Monday, 14 November 2011

More Please: Mysteries of Lisbon (Nov. 14-17@TIFF Bell Lightbox)

Master director, Raul Ruiz must have been well-pleased that his last work, Mysteries of Lisbon, is such an inviting and engaging piece of cinema. Ruiz died this summer, but this 4 hour melodrama, along with his long list of film credits will endure. Ruiz is never in a hurry to tell this story (based on the novel by Camilo Castelo Branco) of a boy searching for his roots. Why is he called simply João, with no last name? Who are his parents? Are they alive? How did he end up in a convent school? We, the audience, wonder about these questions too as we are introduced to João, played by João Arrais, whose solemn brown eyes echo the void in his character's life. This young actor is an equal match to the actor, Adriano Luz, who plays the sympathetic Pardre Dinis, the keeper of many secrets. Also noteworthy is the performance of Ricardo Pereira who style is reminiscent of Errol Flynn, but with Pereira's own brand of unbridled sexuality.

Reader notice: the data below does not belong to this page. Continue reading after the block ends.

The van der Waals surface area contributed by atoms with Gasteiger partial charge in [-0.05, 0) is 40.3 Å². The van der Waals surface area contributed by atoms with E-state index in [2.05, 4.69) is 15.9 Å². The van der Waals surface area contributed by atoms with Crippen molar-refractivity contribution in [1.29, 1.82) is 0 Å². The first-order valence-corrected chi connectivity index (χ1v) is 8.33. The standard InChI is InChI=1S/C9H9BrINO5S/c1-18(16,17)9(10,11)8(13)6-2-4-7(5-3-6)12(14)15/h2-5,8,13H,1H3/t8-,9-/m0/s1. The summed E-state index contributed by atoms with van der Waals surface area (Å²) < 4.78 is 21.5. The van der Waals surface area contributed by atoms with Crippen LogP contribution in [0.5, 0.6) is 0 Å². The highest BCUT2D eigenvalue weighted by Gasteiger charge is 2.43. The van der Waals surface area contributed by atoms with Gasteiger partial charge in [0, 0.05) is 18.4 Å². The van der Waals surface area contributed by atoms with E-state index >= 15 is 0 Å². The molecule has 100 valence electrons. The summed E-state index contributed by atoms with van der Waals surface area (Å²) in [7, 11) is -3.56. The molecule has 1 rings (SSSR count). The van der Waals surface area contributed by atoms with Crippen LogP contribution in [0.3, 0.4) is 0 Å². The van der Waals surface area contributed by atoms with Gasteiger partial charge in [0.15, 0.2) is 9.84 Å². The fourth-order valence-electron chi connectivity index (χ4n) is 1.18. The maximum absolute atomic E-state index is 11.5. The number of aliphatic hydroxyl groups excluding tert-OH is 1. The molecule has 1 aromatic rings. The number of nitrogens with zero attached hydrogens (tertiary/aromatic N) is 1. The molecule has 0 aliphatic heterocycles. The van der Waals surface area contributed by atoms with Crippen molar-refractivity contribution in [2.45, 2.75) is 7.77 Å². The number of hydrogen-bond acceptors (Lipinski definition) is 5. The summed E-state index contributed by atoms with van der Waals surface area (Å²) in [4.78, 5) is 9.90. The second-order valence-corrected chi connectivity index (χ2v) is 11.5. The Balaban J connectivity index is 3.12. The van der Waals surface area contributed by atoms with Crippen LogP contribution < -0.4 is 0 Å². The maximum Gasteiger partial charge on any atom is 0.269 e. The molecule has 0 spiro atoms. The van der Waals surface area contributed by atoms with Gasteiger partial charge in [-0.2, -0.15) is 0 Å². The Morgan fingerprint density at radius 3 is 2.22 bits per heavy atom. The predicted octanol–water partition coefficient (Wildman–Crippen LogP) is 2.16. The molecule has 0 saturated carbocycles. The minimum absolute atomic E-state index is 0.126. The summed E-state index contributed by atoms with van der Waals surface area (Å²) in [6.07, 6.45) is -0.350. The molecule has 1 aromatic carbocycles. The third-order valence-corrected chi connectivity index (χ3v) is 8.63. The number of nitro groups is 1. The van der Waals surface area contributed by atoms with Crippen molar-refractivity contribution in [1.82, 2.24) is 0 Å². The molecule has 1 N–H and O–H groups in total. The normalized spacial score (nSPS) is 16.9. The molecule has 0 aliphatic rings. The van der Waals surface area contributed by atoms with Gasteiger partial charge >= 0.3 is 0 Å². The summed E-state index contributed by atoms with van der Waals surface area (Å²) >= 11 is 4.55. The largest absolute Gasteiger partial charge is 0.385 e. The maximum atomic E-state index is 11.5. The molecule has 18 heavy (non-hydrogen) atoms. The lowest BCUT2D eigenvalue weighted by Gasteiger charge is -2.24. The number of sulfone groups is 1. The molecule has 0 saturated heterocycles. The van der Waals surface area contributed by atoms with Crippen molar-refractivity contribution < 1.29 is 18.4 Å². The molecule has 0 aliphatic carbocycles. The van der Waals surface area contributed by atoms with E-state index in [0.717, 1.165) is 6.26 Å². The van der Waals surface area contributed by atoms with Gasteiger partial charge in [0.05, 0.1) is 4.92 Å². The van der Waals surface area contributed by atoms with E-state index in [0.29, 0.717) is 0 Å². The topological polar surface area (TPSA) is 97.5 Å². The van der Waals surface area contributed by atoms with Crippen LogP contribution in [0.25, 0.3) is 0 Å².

More than a costume froth, Mysteries of Lisbon, is an intricately layered puzzle piece of a melodrama; just when you think you've begun to understand a central character, aspects of their nature and glimpses of their personal histories are revealed. With the legato pacing style, the smooth transition from one mystery to another, and actors that fit the period scenes this journey that takes us from Portugal, to Spain, France and Italy, seems much shorter than its actual running time of 274 minutes.